These rituals are performed in such a way that anyone who is not a member of that group would not fully understand and would thus be disconnected from the others during celebrations. Consequently, it is easy for others to determine which group an individual associates with through their knowledge of food customs, taboos, and restrictions. Furthermore, anyone willing to follow complicated rules that require a sacrifice of luxury demonstrates they are not simply fair-weather followers but devoted members of the group.  

By this obvious outward sign of who is part of the culture, the religion, the “in-group”, dietary laws can function as a way of keeping groups more united because members can be more assured that their fellow group members are equally committed to the group.

 

Anyone interested in reading more on these ideas should definitely check out my inspiration:

Irons, W. 2001. Religion as a Hard-to-Fake Sign of Commitment. Evolution and the Capacity for Commitment. R.M. Nesse (ed), pp 292-309. New York, NY: Russell Sage Foundation.

Also, researchers conducted a case study of group membership signaling among religious communes.  Their findings indicated that groups which require more commitment, more “inside” knowledge, and more adherence to ritual, were more likely to be successful.

Sosis R. and E. R. Bressler. 2003. Cooperation and Commune Longevity: A Test of the Costly Signaling Theory of Religion. Cross-Cultural Research. 37, 211-239.

“Taste the Rainbow”

Okay, so I’ll start by saying that I know that this is nothing like a typical post from me, but Spring Break starts tomorrow here at UofM so it seemed like an appropriate time to document my adventures in “distilling” a few weekends ago.

Any college student knows the first thing you need for a fun house party is, sadly, a lot of cheap liquor.  Our adventure began at the local Meijer, where much to our surprise and amazement, pretty much all of their alcohol was on sale.  It was a beautiful moment, and yet…

Somehow we still ended up with some cheap beverages that no one really wants to drink…

Luckily, we also purchased skittles.  Cue the making of Skittle Vodka! (I prefer the term “distilling”, it sounds classier but admittedly is not really accurate).  Basically you dissolve skittles into vodka to make skittles-flavored vodka, pretty simple concept.  And it’s a fun way of making decent tasting punch from even the cheapest of vodkas.  And it’s ridiculously easy, so if you are interested, here’s what you will need:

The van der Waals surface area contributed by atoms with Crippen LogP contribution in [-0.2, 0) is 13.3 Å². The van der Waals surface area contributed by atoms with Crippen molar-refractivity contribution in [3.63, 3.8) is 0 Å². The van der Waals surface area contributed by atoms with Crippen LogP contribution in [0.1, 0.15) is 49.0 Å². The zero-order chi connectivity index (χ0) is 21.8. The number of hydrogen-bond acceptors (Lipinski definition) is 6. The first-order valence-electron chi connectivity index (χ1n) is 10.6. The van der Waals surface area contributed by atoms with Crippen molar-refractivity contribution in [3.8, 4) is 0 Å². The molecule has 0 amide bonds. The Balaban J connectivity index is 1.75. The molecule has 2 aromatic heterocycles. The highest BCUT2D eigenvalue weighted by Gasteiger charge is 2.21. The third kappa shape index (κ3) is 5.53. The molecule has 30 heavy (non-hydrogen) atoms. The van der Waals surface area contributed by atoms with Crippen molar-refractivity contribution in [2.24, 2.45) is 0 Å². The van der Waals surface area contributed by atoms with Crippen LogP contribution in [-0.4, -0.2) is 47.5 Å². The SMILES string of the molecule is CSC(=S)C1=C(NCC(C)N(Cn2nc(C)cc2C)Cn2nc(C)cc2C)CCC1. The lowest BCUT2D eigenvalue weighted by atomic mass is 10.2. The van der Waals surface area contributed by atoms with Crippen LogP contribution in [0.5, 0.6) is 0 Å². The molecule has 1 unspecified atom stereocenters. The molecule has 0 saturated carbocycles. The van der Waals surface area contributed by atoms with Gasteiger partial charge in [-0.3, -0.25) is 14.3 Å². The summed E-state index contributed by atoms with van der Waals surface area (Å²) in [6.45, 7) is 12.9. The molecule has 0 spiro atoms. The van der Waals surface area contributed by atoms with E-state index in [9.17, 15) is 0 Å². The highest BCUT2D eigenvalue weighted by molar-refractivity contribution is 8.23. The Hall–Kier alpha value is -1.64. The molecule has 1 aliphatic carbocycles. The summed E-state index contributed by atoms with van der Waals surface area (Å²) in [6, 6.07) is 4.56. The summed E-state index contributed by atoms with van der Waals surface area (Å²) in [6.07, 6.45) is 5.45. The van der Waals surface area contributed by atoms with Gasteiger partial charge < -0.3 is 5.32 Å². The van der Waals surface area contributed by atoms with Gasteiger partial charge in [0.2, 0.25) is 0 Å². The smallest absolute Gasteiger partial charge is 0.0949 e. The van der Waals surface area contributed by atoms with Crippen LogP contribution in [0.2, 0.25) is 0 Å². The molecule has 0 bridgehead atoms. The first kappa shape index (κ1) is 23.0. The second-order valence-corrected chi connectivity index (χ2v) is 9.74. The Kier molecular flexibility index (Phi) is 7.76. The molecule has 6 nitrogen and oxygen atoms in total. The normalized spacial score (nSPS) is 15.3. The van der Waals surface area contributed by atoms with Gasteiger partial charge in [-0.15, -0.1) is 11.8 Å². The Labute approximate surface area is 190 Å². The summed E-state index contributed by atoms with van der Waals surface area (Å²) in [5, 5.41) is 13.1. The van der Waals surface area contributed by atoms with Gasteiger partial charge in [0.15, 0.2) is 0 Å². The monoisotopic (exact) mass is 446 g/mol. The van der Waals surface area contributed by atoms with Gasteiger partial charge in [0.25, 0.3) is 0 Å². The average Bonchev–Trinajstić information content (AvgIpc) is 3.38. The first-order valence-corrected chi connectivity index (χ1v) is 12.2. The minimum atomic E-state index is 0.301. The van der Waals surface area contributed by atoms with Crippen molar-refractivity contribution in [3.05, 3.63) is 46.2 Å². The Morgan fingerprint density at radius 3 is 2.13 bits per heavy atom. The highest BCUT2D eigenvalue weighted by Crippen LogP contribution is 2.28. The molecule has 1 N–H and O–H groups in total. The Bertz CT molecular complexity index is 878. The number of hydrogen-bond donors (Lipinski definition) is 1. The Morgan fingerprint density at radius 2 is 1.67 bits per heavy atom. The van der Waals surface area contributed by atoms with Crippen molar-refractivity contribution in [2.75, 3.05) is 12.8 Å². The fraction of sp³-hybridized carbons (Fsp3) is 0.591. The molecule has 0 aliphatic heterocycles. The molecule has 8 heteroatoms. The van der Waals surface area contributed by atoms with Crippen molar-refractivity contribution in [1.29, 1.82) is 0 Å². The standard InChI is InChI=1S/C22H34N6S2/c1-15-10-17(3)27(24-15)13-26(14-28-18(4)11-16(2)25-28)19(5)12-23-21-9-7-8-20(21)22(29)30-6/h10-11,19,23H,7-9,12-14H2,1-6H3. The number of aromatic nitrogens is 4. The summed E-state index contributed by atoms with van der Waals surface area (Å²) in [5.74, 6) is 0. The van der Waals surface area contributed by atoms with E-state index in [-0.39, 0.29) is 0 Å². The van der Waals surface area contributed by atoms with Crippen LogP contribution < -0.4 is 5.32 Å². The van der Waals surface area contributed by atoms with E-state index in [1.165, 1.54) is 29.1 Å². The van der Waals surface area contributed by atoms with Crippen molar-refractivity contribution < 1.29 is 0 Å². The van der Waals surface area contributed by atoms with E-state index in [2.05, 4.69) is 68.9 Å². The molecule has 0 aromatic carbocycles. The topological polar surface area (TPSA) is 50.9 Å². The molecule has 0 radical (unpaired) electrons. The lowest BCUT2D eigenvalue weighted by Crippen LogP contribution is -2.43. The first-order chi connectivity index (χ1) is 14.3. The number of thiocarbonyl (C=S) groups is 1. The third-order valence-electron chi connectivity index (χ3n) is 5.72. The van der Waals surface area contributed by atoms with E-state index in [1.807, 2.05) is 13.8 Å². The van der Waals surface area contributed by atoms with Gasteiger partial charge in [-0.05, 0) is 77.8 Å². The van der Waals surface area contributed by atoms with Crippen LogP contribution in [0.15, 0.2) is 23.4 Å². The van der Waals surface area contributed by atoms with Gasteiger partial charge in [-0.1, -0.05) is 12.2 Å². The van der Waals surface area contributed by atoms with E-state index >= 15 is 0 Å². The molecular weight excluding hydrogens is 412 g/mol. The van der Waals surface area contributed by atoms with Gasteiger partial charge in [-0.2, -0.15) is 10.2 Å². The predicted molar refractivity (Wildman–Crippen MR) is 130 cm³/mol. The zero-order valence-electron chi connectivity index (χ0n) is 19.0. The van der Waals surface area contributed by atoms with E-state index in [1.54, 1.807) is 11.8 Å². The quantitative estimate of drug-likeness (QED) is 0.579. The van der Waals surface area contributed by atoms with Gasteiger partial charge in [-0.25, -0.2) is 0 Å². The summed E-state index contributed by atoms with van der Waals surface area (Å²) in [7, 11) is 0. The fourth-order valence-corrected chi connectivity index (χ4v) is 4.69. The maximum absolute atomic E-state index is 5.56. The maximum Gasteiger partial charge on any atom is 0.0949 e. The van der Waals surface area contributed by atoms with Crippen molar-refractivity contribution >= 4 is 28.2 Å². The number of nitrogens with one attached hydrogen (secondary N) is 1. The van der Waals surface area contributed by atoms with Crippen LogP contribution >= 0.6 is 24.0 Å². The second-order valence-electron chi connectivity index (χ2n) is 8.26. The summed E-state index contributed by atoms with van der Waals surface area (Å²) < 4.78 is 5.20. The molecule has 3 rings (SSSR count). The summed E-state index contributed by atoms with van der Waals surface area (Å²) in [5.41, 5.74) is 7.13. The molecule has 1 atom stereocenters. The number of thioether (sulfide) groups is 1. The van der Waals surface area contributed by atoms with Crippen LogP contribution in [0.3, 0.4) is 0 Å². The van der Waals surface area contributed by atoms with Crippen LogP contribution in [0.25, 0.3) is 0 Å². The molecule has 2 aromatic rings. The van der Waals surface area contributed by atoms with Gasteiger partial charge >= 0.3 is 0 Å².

• 1 handle (1.75L) of a vodka of your choice
  • 1 large bag (~20oz) of skittles
  • 5 clean, empty bottles
  • Coffee filters, cheesecloth, etc.
  • Strainer/Sieve/Colander 
  • Coffee grinder/Blender (optional)

And here’s the process:

1. Sort out the different skittles flavors into separate cups (you can also make awesome flavor mixes like strawberry-grape or lemon-lime)

2. *This step is totally optional, but expedites the process and is definitely the most fun part: grind the skittles into a delicious skittle powder.

— Stop here and quickly find something to coat with skittles sugar, I recommend ice cream or even yogurt. —

Next, add the remaining ground up skittles to an empty bottle, fill with vodka, seal, and repeat for each flavor.

It helps to shake them up every day or so too, to make sure the skittles fully dissolve.

Orange first…

Aaand lemon…

3. If you ground up the skittles, it only takes a couple of days for the skittles to fully dissolve into the vodka.  If you placed them in whole, it might take up to a week for them to fully dissolve.  Once they do, you can filter out the skittles sediment to get a clear and colorful drink.

I recommend using a filter placed in a colander, but there’s a lot of ways to do this.

To speed up the process, we devolved to simply wrapping a filter around a glass and letting it drip into a glass.  This is a bit slower, but you can have multiple flavoring processes going at once this way.

4. After the vodka has completely filtered, place into clean bottles (hopefully you can find some classier ones that we did), and serve!

There are a lot of options to go here, bold drinkers may enjoy a sour warhead version of this, or even vodka-infused gummy bears.  So have fun, enjoy, and remember Drink Responsibly!

“If God did not intend for us to eat animals, then why did he make them out of meat?”

The perks of being in a “Human Nutrition and Culture” class is that a bunch of great topics relating to food keep popping up in discussions. Meat consumption is an extremely intricate and variable topic among the cultural groups of the world – just to name a few interesting topics: cultures such as the Inuit live almost entirely off of animal products in a land with no vegetation, many major world religions ban the consumption of pork, a meal isn’t considered complete among Maasai without meat, and there is an arguable vegetarian trend that has been spreading throughout the United States in recent years.

For the purposes of a recent study, I looked at how meat consumption was viewed among different social classes in Medieval Europe and how this impacted their nutrition and health – and was surprised to find a modern day connection to how we identify different meats. (And if you are curious, the lower classes were actually healthier than higher classes because they ate more “cheap” foods such as vegetables and less “high-class” foods such as sugar. If only it were like that today).

Have you ever wondered why some meat is called the same thing as the animal it comes from and some have different names? Well… maybe not… but consider:

  • chicken is called chicken, turkey is turkey, fish is fish

However:

  • cow meat is called beef
  • calf is veal
  • sheep is mutton
  • pig is pork
  • deer is venison

The argument is often made that calling meat by other names such as beef and pork allows for people to psychologically distance themselves from the fact that they are actually eating a once-living creature. It’s easier to eat a steak when your mental image is not of an actual living cow but rather an abstract food term “beef”.